So, thank you to Kim for bringing up the idea originally. Allowing each ‘culture’ their own space to practice as they wish, would not be inflicting on the others. We won’t be struck down. The Azande, and Etoro weren’t; why would we? We have better missile defense systems. This seems fair though, doesn’t it? Well, no. Kottak only has a Ph.D. and textbooks to his name, not sacred texts. God has sold more copies of his stuff too. He must be vastly more popular. However, as Steve once said, “Just because “everyone” does it, doesn’t make it right.”

    Thanks, Patrick.

  36. Steve says:

    Interesting comment, Patrick.
    Maybe you’ll find this information by Bruce M Knauft, interesting too.
    Just some background; Mr. Knauft studied sexual change among the Gebusi of Papua New Guinea. These people practiced what we would call homosexuality. They also practiced shamanism or spirit mediumship, sorcery beliefs and inquisitions, a high level of violence, ornate ritual dances and costuming.
    Now what makes this interesting to me is that on Mr. Knauft’s return visit several years later, the Gebusi had been introduced to Christianity. Check this out:

    “Gebusi whom I had known and their descendants had become willing participants in Christian churches, the Nomad sports leagues, the Nomad market, and government activities. Their children regularly attended the multiethnic Nomad Community School, where they received instruction by national teachers in the Papuan New Guinean dialect of English for 6 1/2 hours a day, 5 days a week. Eighty-four percent of adults in the new Gebusi community were baptized members in one of the three local Christian churches-Catholic, Evangelical, or Seventh Day Adventist. All of these denominations were highly fundamentalist in orientation. Amid these changes, Gebusi spirit mediumship was defunct and male spirit stances, which had previously taken place an average of once every 11 days, were no longer held.”
    “With the decline of traditional spirit mediumship and seances, there was little way Gebusi could communicate with their indigenous spirits. With startling rapidity, Gebusi cosmology had been supplanted by a Christian cosmos of good and evil, sanctity and sin, and heaven and hell (see Knauft, 2002b, chaps. 6-7; 2002c; in press). Teenagers and young Gebusi men in the community were no longer initiated. However, the Christian pastors, who came from outside the area, knew little of Gebusi traditional practices and had little if any knowledge of their indigenous spiritual beliefs or sexual customs. Despite extensive investigation, I never heard homosexuality mentioned or even alluded to in Christian descriptions of so-called heathen practices, which otherwise included singing to false gods, holding sorcery divinations, fighting, or drinking native intoxicants, all of which were subject to disparagement. MSM [male homosexuality] among Gebusi does not seem to have been on anyone’s chart of a moral crusade; changes in male sexuality seem to have occurred to a significant extent as part of larger desires to become locally modern in an out-of-the-way place.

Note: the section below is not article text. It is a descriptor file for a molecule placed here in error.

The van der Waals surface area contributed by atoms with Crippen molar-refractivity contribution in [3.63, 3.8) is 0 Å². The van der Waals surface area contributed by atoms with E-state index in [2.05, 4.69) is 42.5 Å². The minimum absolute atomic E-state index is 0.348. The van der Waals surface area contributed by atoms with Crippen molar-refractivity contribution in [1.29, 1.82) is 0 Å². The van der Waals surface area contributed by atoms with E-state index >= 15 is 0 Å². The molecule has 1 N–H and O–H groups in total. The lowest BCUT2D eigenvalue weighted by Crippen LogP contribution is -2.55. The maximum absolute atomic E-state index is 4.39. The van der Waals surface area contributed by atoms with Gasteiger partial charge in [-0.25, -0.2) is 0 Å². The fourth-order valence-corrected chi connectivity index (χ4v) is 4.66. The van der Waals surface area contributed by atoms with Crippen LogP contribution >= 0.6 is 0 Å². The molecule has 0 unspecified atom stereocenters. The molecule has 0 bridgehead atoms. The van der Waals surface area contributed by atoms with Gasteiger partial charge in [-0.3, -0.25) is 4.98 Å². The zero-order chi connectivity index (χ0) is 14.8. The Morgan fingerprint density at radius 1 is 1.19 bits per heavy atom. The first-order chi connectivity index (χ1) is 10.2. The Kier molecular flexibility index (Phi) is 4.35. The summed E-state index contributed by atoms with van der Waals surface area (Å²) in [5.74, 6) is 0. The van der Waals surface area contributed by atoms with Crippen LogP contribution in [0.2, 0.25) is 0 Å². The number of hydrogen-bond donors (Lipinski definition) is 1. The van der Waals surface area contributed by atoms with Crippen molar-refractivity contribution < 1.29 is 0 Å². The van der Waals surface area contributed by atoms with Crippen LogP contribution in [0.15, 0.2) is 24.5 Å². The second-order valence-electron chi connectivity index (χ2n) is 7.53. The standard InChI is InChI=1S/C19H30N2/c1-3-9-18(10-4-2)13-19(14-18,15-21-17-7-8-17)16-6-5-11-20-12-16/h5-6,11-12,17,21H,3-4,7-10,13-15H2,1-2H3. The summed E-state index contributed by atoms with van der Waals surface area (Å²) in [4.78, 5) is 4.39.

So when given the choice, these people, who you contend were given over to homosexuality as a societal norm, gave up the practice almost overnight (on a societal scale) and did so willingly.
    There were no protest to the changes. There was no “I was born this way” argument. There was no “it’s natural and normal” argument. They just walked away from it, because they learned a better way to live.

    I see this as not only debunking your argument, but debunking the resistance to change that we hear from homosexuals all the time.
    If these Pacific natives can walk away from homosexuality, why can’t Americans?

    See the Original Article Here.

  37. Patrick says:

    I’m not saying that homosexuality can or can’t be changed. I do state that it exists in our culture and others. These particular people of New Guinea may have given up these cultural practices as a response to colonization, but to say that they gave up some of their practices for a ‘better’ culture is ethnocentric. This is because from the time they started doing such acts, until the time they stopped, (which is because they became emersed in a DIFFERENT culture) it was the societal norm. Every society that comes in contact with a different society will lose some of its traditions, and take on new ones. Also just because person A walks away from something, it doesn’t mean person B just has to as well. Who says its wrong? The Christians, (and other religions as well), ok. Then the Christians won’t recognize it or partake in it. So all the other people in the world can go ahead and do as they wish…

    Either way the rest of my argument still stands.

  38. Steve says:

    Patrick, you said “who says its wrong?”
    This is moral relativism at it’s best…which, in my opinion, is pretty much the root of what is wrong with this country.

  39. Beth says:

    Steve,
    I’m afraid that our friend Patrick has completely missed your point….it’s unfortunate that moral relativism has taken over the hearts of so many. satan loves moral relativism, because it will help send so many to hell. I had never read the article about the Gebusi people…. very interesting.

  40. Jaysus says:

    It’s a shame Beth and Steve think that ruining an indigenous culture for the sake of their imaginary friend is a “good” thing. How many lives must religion ruin before you all see just how very much like the Pharisees you are?